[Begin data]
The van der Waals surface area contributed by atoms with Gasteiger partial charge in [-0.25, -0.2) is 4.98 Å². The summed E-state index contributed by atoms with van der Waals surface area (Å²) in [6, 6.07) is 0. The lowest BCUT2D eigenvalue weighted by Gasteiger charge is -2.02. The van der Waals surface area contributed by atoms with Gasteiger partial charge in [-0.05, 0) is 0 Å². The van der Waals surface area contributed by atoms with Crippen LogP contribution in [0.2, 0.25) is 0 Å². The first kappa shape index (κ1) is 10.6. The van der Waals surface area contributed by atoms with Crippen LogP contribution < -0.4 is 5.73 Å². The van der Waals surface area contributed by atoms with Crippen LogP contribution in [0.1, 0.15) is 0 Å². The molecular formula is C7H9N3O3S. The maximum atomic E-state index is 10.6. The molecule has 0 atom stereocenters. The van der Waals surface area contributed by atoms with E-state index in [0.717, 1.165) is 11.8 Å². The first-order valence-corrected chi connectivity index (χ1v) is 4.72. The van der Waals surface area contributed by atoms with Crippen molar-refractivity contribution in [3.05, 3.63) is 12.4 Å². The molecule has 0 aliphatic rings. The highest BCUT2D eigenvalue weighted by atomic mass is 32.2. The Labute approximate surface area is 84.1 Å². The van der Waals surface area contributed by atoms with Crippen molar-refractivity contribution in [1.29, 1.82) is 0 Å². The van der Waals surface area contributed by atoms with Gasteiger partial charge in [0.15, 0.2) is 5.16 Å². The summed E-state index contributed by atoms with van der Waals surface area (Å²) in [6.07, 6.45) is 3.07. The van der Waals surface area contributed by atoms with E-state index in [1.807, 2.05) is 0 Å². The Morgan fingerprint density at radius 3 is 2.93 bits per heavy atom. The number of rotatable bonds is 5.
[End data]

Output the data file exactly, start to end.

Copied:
The van der Waals surface area contributed by atoms with Gasteiger partial charge in [-0.25, -0.2) is 4.98 Å². The summed E-state index contributed by atoms with van der Waals surface area (Å²) in [6, 6.07) is 0. The lowest BCUT2D eigenvalue weighted by Gasteiger charge is -2.02. The van der Waals surface area contributed by atoms with Gasteiger partial charge in [-0.05, 0) is 0 Å². The van der Waals surface area contributed by atoms with Crippen LogP contribution in [0.2, 0.25) is 0 Å². The first kappa shape index (κ1) is 10.6. The van der Waals surface area contributed by atoms with Crippen LogP contribution < -0.4 is 5.73 Å². The van der Waals surface area contributed by atoms with Crippen LogP contribution in [0.1, 0.15) is 0 Å². The molecular formula is C7H9N3O3S. The maximum atomic E-state index is 10.6. The molecule has 0 atom stereocenters. The van der Waals surface area contributed by atoms with E-state index in [0.717, 1.165) is 11.8 Å². The first-order valence-corrected chi connectivity index (χ1v) is 4.72. The van der Waals surface area contributed by atoms with Crippen molar-refractivity contribution in [3.05, 3.63) is 12.4 Å². The molecule has 0 aliphatic rings. The highest BCUT2D eigenvalue weighted by atomic mass is 32.2. The Labute approximate surface area is 84.1 Å². The van der Waals surface area contributed by atoms with Crippen molar-refractivity contribution in [1.29, 1.82) is 0 Å². The van der Waals surface area contributed by atoms with Gasteiger partial charge in [0.15, 0.2) is 5.16 Å². The summed E-state index contributed by atoms with van der Waals surface area (Å²) in [6.07, 6.45) is 3.07. The van der Waals surface area contributed by atoms with E-state index in [1.807, 2.05) is 0 Å². The Morgan fingerprint density at radius 3 is 2.93 bits per heavy atom. The number of rotatable bonds is 5.